United Solar Ovonics states that most (66 percent) of the heat that builds up at the surface of its thin-film PV modules can be dissipated through convective cooling from wind. The high TE surface (0.87) of the PV modules allows for radiative losses to the night sky which can account for another 33 percent of the heat loss. (See footnote 9.)
The best markets for thin-film PV include well-insulated buildings and new buildings that are already energy efficient. In those types of structures PV laminates would have the least thermal impact. A BIPV system would also be beneficial for reroofing projects where insulation is brought up to or in excess of code, HVAC equipment is improved and/or lighting efficiencies are increased.
The actual energy yields of PV systems cannot be determined strictly on the nominal rated power of a module. The peak-power-performance labels on PV modules are based on controlled testing that is done under standard testing conditions, or STC. These conditions include holding the module temperature constant at 25 C, irradiating the surface with one type of solar spectrum and then irradiating the surface directly at 1000 W/m². However, in actual installations, PV module temperatures can be much higher (in the range of 40 to 60 C), and receive solar irradiance of 1000 W/m² less than 1 percent of the time. (See footnote 7.)
The PVUSA Test Conditions, or PTC, represent more realistic conditions. PTC are defined as 45 C (113 F) cell temperature, 1000 W/m² solar irradiance and 1 m/s wind speed. This test was developed in an attempt to simulate what happens in a real-world outdoor installation. Usually, the PTC rating for a PV panel is between 70 and 85 percent of the STC rating. The reason the PV panels produce less power under these conditions has to do with the material properties of the PV modules. As stated previously, amorphous-silicon PV has about half the power loss per degree of temperature increase compared to crystalline-silicon PV technology. On a hot, sunny day with a 40-degree-above ambient surface temperature, this translates into more power for the amorphous thin-film customer.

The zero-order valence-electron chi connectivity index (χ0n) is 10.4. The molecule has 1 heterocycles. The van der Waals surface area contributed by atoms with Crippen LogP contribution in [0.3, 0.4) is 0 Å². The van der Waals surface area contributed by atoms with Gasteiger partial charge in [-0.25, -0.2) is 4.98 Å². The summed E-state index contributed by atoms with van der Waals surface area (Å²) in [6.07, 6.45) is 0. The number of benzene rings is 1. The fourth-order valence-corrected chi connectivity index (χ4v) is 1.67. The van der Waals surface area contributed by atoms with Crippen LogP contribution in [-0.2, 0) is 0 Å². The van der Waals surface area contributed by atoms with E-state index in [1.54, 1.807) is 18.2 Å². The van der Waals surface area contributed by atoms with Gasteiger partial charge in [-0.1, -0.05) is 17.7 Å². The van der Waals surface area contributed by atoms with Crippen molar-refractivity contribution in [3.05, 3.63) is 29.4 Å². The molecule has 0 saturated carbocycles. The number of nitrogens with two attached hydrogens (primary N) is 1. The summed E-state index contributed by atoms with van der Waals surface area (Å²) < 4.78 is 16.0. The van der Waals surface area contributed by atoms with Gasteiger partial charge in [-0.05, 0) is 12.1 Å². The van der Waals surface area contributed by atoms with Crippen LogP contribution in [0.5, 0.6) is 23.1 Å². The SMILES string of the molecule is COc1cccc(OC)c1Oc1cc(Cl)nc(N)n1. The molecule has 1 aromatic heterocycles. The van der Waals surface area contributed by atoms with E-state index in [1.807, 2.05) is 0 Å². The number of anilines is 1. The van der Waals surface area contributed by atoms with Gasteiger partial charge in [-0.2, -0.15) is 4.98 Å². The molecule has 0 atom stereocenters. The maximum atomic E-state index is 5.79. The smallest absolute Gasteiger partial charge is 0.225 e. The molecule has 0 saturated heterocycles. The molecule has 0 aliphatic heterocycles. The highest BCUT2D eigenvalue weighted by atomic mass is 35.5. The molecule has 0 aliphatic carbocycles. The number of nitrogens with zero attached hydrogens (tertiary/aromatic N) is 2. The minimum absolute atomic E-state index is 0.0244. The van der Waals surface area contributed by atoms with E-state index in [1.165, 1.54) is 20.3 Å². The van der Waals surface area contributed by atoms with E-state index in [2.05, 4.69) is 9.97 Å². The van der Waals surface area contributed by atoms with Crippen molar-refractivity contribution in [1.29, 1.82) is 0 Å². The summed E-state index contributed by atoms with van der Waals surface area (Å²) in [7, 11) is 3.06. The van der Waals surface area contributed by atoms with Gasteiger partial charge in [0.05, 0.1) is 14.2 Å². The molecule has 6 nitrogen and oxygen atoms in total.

DOE Low Slope Roof Calculator
The DOE Low Slope Cool Roof Calculator was used to evaluate the impact of the “darker” thin-film amorphous-silicon PV systems on the heat gain into a building. The calculator allows one to compare the cooling energy and cooling loads of a building with a roof of interest to that of a building with a black roof as the reference in any location. (See footnote 10.)
To determine a worst-case condition, or the greatest anticipated cooling load encountered, we chose Phoenix as the location because of the high solar-radiance levels. We also used an R-5 level of roof insulation, recognizing that this level is well below code for the required R-value. Another assumption for the worst-case calculation was that the air-conditioner unit has a COP of 2.0. Again, this is lower than what is commonly installed as new air-conditioning units. (See footnotes 12 and 13.)
Starting with a low-slope white roof as the ideal case for a cool roof (i.e. lowest cooling load to the building) compared to a black roof, we input the initial SR of 0.70 and initial TE of 0.90 into the calculations. We also calculated the cooling load for a roof that is covered 100 percent with a thin-film PV, using an SRe of 0.30 and TE of 0.90.
The results from the DOE calculator compare both types of roofs to a black roof. The values below indicate the effect of the different SR values on the cooling load.
|Black reference||Thin-film PV*||White roof**|